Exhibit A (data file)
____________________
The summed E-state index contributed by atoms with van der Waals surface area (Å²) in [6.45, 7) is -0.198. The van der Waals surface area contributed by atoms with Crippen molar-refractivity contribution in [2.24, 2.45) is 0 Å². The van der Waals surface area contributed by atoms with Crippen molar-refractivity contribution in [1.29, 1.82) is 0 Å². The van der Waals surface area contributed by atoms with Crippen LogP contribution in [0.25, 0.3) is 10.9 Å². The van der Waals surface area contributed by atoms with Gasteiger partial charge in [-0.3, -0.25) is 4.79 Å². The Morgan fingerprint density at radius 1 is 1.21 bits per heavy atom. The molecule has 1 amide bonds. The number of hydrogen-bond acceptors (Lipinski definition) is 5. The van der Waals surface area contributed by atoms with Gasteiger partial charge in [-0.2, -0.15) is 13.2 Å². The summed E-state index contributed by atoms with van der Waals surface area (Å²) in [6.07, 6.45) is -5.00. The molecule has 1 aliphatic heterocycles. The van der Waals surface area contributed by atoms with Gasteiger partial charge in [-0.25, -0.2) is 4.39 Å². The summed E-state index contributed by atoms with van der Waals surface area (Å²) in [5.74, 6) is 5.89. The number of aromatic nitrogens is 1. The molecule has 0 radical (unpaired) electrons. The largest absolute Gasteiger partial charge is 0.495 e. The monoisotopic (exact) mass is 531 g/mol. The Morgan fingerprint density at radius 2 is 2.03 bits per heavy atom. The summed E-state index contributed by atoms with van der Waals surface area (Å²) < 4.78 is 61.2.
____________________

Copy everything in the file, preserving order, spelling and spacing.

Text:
The summed E-state index contributed by atoms with van der Waals surface area (Å²) in [6.45, 7) is -0.198. The van der Waals surface area contributed by atoms with Crippen molar-refractivity contribution in [2.24, 2.45) is 0 Å². The van der Waals surface area contributed by atoms with Crippen molar-refractivity contribution in [1.29, 1.82) is 0 Å². The van der Waals surface area contributed by atoms with Crippen LogP contribution in [0.25, 0.3) is 10.9 Å². The van der Waals surface area contributed by atoms with Gasteiger partial charge in [-0.3, -0.25) is 4.79 Å². The Morgan fingerprint density at radius 1 is 1.21 bits per heavy atom. The molecule has 1 amide bonds. The number of hydrogen-bond acceptors (Lipinski definition) is 5. The van der Waals surface area contributed by atoms with Gasteiger partial charge in [-0.2, -0.15) is 13.2 Å². The summed E-state index contributed by atoms with van der Waals surface area (Å²) in [6.07, 6.45) is -5.00. The molecule has 1 aliphatic heterocycles. The van der Waals surface area contributed by atoms with Gasteiger partial charge in [-0.25, -0.2) is 4.39 Å². The summed E-state index contributed by atoms with van der Waals surface area (Å²) in [5.74, 6) is 5.89. The number of aromatic nitrogens is 1. The molecule has 0 radical (unpaired) electrons. The largest absolute Gasteiger partial charge is 0.495 e. The monoisotopic (exact) mass is 531 g/mol. The Morgan fingerprint density at radius 2 is 2.03 bits per heavy atom. The summed E-state index contributed by atoms with van der Waals surface area (Å²) < 4.78 is 61.2.